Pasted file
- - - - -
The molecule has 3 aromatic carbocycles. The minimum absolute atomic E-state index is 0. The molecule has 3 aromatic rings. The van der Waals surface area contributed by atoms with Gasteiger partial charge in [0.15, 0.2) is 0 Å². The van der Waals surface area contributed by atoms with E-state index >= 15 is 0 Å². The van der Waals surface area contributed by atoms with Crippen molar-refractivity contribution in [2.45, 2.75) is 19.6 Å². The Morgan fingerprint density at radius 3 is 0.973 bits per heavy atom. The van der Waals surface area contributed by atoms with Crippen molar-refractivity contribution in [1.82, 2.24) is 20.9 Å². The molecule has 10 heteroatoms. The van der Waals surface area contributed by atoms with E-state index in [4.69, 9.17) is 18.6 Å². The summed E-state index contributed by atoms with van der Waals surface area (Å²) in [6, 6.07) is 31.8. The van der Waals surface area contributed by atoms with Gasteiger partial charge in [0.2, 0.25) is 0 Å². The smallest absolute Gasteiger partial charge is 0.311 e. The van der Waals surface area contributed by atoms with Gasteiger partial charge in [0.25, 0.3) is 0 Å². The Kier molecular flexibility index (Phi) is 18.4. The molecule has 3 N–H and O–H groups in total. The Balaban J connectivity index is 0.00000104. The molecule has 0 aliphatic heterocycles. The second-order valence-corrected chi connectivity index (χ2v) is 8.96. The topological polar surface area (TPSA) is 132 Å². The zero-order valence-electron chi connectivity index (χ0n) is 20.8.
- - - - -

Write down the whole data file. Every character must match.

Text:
The molecule has 3 aromatic carbocycles. The minimum absolute atomic E-state index is 0. The molecule has 3 aromatic rings. The van der Waals surface area contributed by atoms with Gasteiger partial charge in [0.15, 0.2) is 0 Å². The van der Waals surface area contributed by atoms with E-state index >= 15 is 0 Å². The van der Waals surface area contributed by atoms with Crippen molar-refractivity contribution in [2.45, 2.75) is 19.6 Å². The Morgan fingerprint density at radius 3 is 0.973 bits per heavy atom. The van der Waals surface area contributed by atoms with Crippen molar-refractivity contribution in [1.82, 2.24) is 20.9 Å². The molecule has 10 heteroatoms. The van der Waals surface area contributed by atoms with E-state index in [4.69, 9.17) is 18.6 Å². The summed E-state index contributed by atoms with van der Waals surface area (Å²) in [6, 6.07) is 31.8. The van der Waals surface area contributed by atoms with Gasteiger partial charge in [0.2, 0.25) is 0 Å². The smallest absolute Gasteiger partial charge is 0.311 e. The van der Waals surface area contributed by atoms with Gasteiger partial charge in [0.25, 0.3) is 0 Å². The Kier molecular flexibility index (Phi) is 18.4. The molecule has 3 N–H and O–H groups in total. The Balaban J connectivity index is 0.00000104. The molecule has 0 aliphatic heterocycles. The second-order valence-corrected chi connectivity index (χ2v) is 8.96. The topological polar surface area (TPSA) is 132 Å². The zero-order valence-electron chi connectivity index (χ0n) is 20.8.